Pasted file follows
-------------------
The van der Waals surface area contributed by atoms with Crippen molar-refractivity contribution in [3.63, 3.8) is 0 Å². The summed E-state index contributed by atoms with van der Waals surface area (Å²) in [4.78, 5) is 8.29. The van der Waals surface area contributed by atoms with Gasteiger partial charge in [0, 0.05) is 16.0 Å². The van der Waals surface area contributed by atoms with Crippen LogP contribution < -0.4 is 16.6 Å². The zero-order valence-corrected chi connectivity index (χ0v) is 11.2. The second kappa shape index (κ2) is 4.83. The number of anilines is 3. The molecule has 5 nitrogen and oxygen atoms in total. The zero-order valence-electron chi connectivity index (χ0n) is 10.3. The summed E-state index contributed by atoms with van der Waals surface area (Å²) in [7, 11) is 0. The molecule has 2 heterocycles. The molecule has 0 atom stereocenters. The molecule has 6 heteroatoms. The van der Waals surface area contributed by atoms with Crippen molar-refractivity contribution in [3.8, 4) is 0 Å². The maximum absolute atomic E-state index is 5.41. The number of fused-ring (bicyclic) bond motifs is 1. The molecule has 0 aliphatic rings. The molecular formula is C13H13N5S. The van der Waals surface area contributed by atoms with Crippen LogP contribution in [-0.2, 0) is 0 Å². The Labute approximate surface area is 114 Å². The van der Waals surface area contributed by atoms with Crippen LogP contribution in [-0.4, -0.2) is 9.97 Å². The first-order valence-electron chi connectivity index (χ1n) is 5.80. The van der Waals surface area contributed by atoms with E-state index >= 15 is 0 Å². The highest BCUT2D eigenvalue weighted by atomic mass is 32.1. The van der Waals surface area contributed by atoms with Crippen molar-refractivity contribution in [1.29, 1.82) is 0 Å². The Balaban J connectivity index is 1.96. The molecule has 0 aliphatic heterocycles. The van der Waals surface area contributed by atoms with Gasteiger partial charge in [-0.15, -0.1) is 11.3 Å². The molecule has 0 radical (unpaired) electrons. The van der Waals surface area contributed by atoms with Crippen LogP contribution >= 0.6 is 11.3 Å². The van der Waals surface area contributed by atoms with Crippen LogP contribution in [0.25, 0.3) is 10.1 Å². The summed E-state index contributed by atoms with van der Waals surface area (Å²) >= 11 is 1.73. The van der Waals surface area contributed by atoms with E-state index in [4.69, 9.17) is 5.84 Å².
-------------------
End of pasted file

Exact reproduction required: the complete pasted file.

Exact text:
The van der Waals surface area contributed by atoms with Crippen molar-refractivity contribution in [3.63, 3.8) is 0 Å². The summed E-state index contributed by atoms with van der Waals surface area (Å²) in [4.78, 5) is 8.29. The van der Waals surface area contributed by atoms with Gasteiger partial charge in [0, 0.05) is 16.0 Å². The van der Waals surface area contributed by atoms with Crippen LogP contribution < -0.4 is 16.6 Å². The zero-order valence-corrected chi connectivity index (χ0v) is 11.2. The second kappa shape index (κ2) is 4.83. The number of anilines is 3. The molecule has 5 nitrogen and oxygen atoms in total. The zero-order valence-electron chi connectivity index (χ0n) is 10.3. The summed E-state index contributed by atoms with van der Waals surface area (Å²) in [7, 11) is 0. The molecule has 2 heterocycles. The molecule has 0 atom stereocenters. The molecule has 6 heteroatoms. The van der Waals surface area contributed by atoms with Crippen molar-refractivity contribution in [3.8, 4) is 0 Å². The maximum absolute atomic E-state index is 5.41. The number of fused-ring (bicyclic) bond motifs is 1. The molecule has 0 aliphatic rings. The molecular formula is C13H13N5S. The van der Waals surface area contributed by atoms with Crippen LogP contribution in [-0.2, 0) is 0 Å². The Labute approximate surface area is 114 Å². The van der Waals surface area contributed by atoms with Crippen LogP contribution in [-0.4, -0.2) is 9.97 Å². The first-order valence-electron chi connectivity index (χ1n) is 5.80. The van der Waals surface area contributed by atoms with E-state index >= 15 is 0 Å². The highest BCUT2D eigenvalue weighted by atomic mass is 32.1. The van der Waals surface area contributed by atoms with Crippen molar-refractivity contribution in [1.29, 1.82) is 0 Å². The Balaban J connectivity index is 1.96. The molecule has 0 aliphatic heterocycles. The van der Waals surface area contributed by atoms with Gasteiger partial charge in [-0.15, -0.1) is 11.3 Å². The molecule has 0 radical (unpaired) electrons. The van der Waals surface area contributed by atoms with Crippen LogP contribution >= 0.6 is 11.3 Å². The van der Waals surface area contributed by atoms with Crippen LogP contribution in [0.25, 0.3) is 10.1 Å². The summed E-state index contributed by atoms with van der Waals surface area (Å²) >= 11 is 1.73. The van der Waals surface area contributed by atoms with E-state index in [4.69, 9.17) is 5.84 Å².